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Assembly OKs Amended Oakland School Bailout

May 24, 2003|From Associated Press

SACRAMENTO — The largest school bailout in state history was approved by the Assembly Friday, moving an Oakland school district closer to financial solvency and oversight by a state administrator.

The Assembly voted 54-9 to approve a $100-million emergency loan to the Oakland Unified School District.

Sen. Don Perata (D-Oakland) said the district had run up debts because of an antiquated accounting system, declining enrollment and rising expenses, including higher salaries.

Without the loan, the district expects to run out of money by the end of the fiscal year, Perata said, and won't be able to pay employees.

"This is unfortunate situation," said Assemblywoman Wilma Chan (D-Alameda). "I don't want to excuse what happened in Oakland, but we have an obligation to maintain education for these children."

Under California law, if the loan is finally approved a state-appointed administrator will take over the district until it can pay back the money and balance its books.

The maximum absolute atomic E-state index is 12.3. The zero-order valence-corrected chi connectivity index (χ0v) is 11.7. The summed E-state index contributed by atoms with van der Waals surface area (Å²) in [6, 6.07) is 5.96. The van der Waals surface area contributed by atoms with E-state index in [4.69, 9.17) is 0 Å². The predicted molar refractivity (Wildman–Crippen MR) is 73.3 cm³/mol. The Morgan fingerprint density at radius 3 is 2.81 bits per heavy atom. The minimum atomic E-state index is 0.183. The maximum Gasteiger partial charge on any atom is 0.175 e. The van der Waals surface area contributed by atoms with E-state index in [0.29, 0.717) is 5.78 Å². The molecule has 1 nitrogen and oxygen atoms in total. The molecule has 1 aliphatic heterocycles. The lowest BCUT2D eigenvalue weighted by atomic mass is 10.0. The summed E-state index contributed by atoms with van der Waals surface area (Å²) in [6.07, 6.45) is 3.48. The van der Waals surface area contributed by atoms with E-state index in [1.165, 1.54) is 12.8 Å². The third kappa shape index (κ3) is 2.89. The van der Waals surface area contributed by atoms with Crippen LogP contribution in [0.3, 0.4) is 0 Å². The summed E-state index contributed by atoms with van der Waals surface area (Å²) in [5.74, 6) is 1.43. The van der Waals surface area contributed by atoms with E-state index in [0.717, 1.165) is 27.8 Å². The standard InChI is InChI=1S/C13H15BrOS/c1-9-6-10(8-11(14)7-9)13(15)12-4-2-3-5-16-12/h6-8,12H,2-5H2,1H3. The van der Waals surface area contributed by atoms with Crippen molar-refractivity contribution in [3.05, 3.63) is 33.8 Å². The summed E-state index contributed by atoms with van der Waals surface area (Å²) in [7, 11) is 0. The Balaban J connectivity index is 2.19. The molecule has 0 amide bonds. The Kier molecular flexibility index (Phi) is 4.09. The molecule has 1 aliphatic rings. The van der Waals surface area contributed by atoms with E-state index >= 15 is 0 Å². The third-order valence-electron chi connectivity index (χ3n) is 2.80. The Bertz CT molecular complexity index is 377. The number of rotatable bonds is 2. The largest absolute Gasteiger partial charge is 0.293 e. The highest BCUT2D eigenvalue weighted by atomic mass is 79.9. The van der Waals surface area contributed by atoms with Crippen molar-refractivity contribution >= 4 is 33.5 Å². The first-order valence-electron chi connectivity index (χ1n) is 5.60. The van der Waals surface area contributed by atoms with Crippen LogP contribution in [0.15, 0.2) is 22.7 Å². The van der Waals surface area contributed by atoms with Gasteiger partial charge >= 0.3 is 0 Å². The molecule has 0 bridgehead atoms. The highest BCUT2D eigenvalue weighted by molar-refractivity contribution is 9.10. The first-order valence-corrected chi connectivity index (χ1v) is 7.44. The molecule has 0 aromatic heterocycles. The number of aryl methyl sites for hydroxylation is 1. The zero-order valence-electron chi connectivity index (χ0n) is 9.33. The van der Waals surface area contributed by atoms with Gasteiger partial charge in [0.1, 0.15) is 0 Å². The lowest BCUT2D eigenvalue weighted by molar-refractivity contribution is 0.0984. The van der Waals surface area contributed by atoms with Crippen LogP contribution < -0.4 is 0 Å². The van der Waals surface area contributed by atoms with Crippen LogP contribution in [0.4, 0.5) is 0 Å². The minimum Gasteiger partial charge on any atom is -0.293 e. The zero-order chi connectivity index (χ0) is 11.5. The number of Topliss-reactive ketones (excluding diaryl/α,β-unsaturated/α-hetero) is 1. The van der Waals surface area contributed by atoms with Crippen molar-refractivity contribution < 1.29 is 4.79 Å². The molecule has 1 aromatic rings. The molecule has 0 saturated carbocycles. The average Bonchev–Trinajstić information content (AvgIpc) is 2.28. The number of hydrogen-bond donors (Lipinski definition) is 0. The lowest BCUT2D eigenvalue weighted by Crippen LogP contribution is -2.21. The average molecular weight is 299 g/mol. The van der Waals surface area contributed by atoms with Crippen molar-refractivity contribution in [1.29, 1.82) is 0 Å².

The Assembly amended the bill, giving the school district permission to sell its office building near Lake Merritt, which has been estimated to be worth $30 million. The measure now returns to the Senate for concurrence on that amendment.

Gov. Gray Davis set aside money in his January budget proposal to bail out the district. If the bill is again approved by the Senate and signed by the governor, it would be the second time this year the state has bailed out a struggling school district.

Davis signed a $2-million loan to the West Fresno Elementary School District, where classes at its two schools ceased when teachers weren't paid.

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